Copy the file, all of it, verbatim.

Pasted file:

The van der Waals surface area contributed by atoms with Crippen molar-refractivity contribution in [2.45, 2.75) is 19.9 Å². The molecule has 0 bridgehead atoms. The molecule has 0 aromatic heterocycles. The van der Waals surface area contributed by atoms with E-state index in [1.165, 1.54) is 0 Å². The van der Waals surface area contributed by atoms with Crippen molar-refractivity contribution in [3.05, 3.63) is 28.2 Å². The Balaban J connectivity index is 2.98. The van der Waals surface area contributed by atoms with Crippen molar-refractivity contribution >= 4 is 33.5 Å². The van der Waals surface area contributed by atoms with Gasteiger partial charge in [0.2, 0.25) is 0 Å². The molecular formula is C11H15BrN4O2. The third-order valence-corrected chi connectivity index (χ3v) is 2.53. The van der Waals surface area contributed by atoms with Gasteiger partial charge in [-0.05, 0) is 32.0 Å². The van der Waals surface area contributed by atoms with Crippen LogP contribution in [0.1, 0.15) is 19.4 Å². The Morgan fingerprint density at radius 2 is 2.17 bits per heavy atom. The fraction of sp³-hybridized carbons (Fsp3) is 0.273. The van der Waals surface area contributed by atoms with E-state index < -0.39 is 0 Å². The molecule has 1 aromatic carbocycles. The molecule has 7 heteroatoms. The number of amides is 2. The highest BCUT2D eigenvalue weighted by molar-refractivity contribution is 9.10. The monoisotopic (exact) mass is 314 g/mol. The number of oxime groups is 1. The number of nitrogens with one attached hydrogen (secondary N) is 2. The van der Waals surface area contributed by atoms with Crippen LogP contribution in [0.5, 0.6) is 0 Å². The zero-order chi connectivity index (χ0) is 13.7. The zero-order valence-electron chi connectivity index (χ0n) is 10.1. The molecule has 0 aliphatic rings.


The van der Waals surface area contributed by atoms with Crippen molar-refractivity contribution in [2.45, 2.75) is 19.9 Å². The molecule has 0 bridgehead atoms. The molecule has 0 aromatic heterocycles. The van der Waals surface area contributed by atoms with E-state index in [1.165, 1.54) is 0 Å². The van der Waals surface area contributed by atoms with Crippen molar-refractivity contribution in [3.05, 3.63) is 28.2 Å². The Balaban J connectivity index is 2.98. The van der Waals surface area contributed by atoms with Crippen molar-refractivity contribution >= 4 is 33.5 Å². The van der Waals surface area contributed by atoms with Gasteiger partial charge in [0.2, 0.25) is 0 Å². The molecular formula is C11H15BrN4O2. The third-order valence-corrected chi connectivity index (χ3v) is 2.53. The van der Waals surface area contributed by atoms with Gasteiger partial charge in [-0.05, 0) is 32.0 Å². The van der Waals surface area contributed by atoms with Crippen LogP contribution in [0.1, 0.15) is 19.4 Å². The Morgan fingerprint density at radius 2 is 2.17 bits per heavy atom. The fraction of sp³-hybridized carbons (Fsp3) is 0.273. The van der Waals surface area contributed by atoms with E-state index < -0.39 is 0 Å². The molecule has 1 aromatic carbocycles. The molecule has 7 heteroatoms. The number of amides is 2. The highest BCUT2D eigenvalue weighted by molar-refractivity contribution is 9.10. The monoisotopic (exact) mass is 314 g/mol. The number of oxime groups is 1. The number of nitrogens with one attached hydrogen (secondary N) is 2. The van der Waals surface area contributed by atoms with Crippen LogP contribution in [0.5, 0.6) is 0 Å². The zero-order chi connectivity index (χ0) is 13.7. The zero-order valence-electron chi connectivity index (χ0n) is 10.1. The molecule has 0 aliphatic rings.